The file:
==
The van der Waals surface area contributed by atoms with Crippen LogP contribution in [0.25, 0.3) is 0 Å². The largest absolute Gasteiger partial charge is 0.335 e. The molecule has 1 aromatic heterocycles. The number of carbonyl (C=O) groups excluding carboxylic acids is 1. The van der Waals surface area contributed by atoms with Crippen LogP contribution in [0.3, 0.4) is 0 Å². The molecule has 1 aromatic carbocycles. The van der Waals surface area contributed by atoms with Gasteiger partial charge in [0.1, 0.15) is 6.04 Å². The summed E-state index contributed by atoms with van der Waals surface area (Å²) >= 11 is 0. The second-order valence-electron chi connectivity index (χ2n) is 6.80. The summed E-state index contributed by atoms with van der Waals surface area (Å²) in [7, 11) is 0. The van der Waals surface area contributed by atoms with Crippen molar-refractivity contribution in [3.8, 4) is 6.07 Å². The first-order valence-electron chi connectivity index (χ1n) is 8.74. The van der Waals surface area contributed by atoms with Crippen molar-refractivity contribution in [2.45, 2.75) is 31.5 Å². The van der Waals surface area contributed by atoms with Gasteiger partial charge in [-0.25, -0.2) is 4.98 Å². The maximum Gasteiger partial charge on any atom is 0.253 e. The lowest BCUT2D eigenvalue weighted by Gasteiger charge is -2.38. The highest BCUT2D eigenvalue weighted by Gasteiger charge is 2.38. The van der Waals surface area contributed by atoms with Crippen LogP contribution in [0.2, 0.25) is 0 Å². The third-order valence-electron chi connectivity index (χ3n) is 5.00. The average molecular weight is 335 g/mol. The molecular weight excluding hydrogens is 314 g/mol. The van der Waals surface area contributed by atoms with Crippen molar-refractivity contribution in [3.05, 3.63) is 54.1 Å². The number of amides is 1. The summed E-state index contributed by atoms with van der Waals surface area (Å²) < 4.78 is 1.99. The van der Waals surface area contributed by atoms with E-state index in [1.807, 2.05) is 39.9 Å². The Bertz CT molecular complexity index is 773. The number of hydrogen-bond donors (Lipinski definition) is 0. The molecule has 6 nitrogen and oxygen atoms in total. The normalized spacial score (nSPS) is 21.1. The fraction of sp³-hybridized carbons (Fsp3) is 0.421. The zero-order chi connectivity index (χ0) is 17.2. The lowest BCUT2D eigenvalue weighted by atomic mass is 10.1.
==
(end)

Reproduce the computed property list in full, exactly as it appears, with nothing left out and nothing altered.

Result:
The van der Waals surface area contributed by atoms with Crippen LogP contribution in [0.25, 0.3) is 0 Å². The largest absolute Gasteiger partial charge is 0.335 e. The molecule has 1 aromatic heterocycles. The number of carbonyl (C=O) groups excluding carboxylic acids is 1. The van der Waals surface area contributed by atoms with Crippen LogP contribution in [0.3, 0.4) is 0 Å². The molecule has 1 aromatic carbocycles. The van der Waals surface area contributed by atoms with Gasteiger partial charge in [0.1, 0.15) is 6.04 Å². The summed E-state index contributed by atoms with van der Waals surface area (Å²) >= 11 is 0. The second-order valence-electron chi connectivity index (χ2n) is 6.80. The summed E-state index contributed by atoms with van der Waals surface area (Å²) in [7, 11) is 0. The van der Waals surface area contributed by atoms with Crippen molar-refractivity contribution in [3.8, 4) is 6.07 Å². The first-order valence-electron chi connectivity index (χ1n) is 8.74. The van der Waals surface area contributed by atoms with Crippen molar-refractivity contribution in [2.45, 2.75) is 31.5 Å². The van der Waals surface area contributed by atoms with Gasteiger partial charge in [-0.25, -0.2) is 4.98 Å². The maximum Gasteiger partial charge on any atom is 0.253 e. The lowest BCUT2D eigenvalue weighted by Gasteiger charge is -2.38. The highest BCUT2D eigenvalue weighted by Gasteiger charge is 2.38. The van der Waals surface area contributed by atoms with Crippen LogP contribution in [0.2, 0.25) is 0 Å². The third-order valence-electron chi connectivity index (χ3n) is 5.00. The average molecular weight is 335 g/mol. The molecular weight excluding hydrogens is 314 g/mol. The van der Waals surface area contributed by atoms with Crippen molar-refractivity contribution in [3.05, 3.63) is 54.1 Å². The number of amides is 1. The summed E-state index contributed by atoms with van der Waals surface area (Å²) < 4.78 is 1.99. The van der Waals surface area contributed by atoms with E-state index in [1.807, 2.05) is 39.9 Å². The Bertz CT molecular complexity index is 773. The number of hydrogen-bond donors (Lipinski definition) is 0. The molecule has 6 nitrogen and oxygen atoms in total. The normalized spacial score (nSPS) is 21.1. The fraction of sp³-hybridized carbons (Fsp3) is 0.421. The zero-order chi connectivity index (χ0) is 17.2. The lowest BCUT2D eigenvalue weighted by atomic mass is 10.1.